Egypt is urging the Australian Government to remove the travel warning for visitors and to foster agricultural investment in the country.
Foreign investment in Egypt amounted to $14 billion a year, but dried up after the revolution three years ago.
Now the country is now pumping billions into infrastructure, like the $10 billion upgrade of the Suez Canal, and urging Australians to return.
But Australians are wary of visiting Egypt, let alone investing.
Headlines have screamed ‘unrest in Egypt’, and Australia has closely watched the court case jailing Al Jazeera’s journalist Peter Greste.
Australia warned people not to travel to Egypt after terrorist attacks and kidnappings in Cairo, at Sinai and in the country’s north this year.
But the Minister of Commerce attached to the Consulate in Australia, Aiman Elabd, says 26 countries have now lowered their warnings, and Australia should too.
The consulate is on a mission to demonstrate Egypt is not only safe, but ripe for opportunities.
“To do business you have to meet people, travel, and if there’s a travel warning, people will think before they go,” Mr Elabd said.
Australia exported almost $150 million in wheat and $110 m of vegetables to Egypt last year, but halved its imports from Egypt.
Mr Elabd says Australia should recognise the potential for business with the rest of Africa, via Egypt.
“Egypt is a gate to Africa, this is number one.
“In mining, Egypt is 95 per cent desert and full of treasures. Australia is a pioneer in mining, so this is one thing.
“In agriculture, we import a lot of our food like wheat and corn. We have a market of 90 million people.
“Egypt has decided to build a coal-fired power station, and is looking to buy Australian coal.”
As if to balance the emissions from coal power, Egypt is interested in solar power and looking to Australian companies for investment.
Egypt, once a major destination for live cattle, stopped in May last year after animal cruelty was caught on tape.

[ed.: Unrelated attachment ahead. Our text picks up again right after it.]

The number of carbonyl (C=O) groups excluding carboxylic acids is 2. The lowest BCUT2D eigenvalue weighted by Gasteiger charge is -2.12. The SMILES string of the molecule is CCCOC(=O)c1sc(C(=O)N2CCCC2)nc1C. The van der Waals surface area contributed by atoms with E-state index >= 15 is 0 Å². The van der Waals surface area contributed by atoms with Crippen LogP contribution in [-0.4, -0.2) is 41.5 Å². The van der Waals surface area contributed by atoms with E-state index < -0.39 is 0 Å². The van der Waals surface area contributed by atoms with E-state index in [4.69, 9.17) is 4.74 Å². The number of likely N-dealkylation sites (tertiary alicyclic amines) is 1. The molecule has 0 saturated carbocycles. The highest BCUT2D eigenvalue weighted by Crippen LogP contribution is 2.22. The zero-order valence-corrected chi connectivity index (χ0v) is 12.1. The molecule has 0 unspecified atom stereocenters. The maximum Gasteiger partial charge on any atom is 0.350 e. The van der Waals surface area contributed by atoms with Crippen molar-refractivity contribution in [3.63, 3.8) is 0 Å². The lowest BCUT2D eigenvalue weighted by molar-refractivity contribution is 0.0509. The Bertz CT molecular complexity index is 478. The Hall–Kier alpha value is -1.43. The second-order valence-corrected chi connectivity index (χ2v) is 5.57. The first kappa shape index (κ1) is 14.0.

Exports resumed only four months ago in May 2014, and already $5.36 million worth of cattle have returned by ship.
“Consumption of meat is growing. We import most of our needs, and we have a protocol signed with the Agriculture Minister. Egypt imports both live cattle and boxed beef.”
Travel business owner Safwat Elbanna says he used to send 60,000 Australian travellers to Egypt, but it’s dried up.
Mr Elbanna is taking a trade delegation and says it’s now easier for foreign investors to deal with a stable government, led by the former General Al Sisi.
He says Al Jezeera reports are misleading and biased in favour of the Muslim Brotherhood, against Egypt.
“This is the best time for Australian businesses and government to step into Egypt for investment because the government is creating a new system. You deal with only one body.
“Especially in agriculture and solar companies to produce electricity.”
Egypt now has an ambitious $10 billion project to duplicate the Suez Canal.
The nationalised shipping route linking Europe to Asia earns Egypt $5 billion a year. It’s expected that will double by 2023.
Egypt raised the money in 10 days, from issuing debentures and shares to Egyptians.
“It will be a big hub, not just a canal for ships. A big industrial area,” Mr Elabd said.
“If (Australian businesses) are not present in Egypt when the moment for Egypt comes, it will be very difficult to catch up with development process in Egypt.”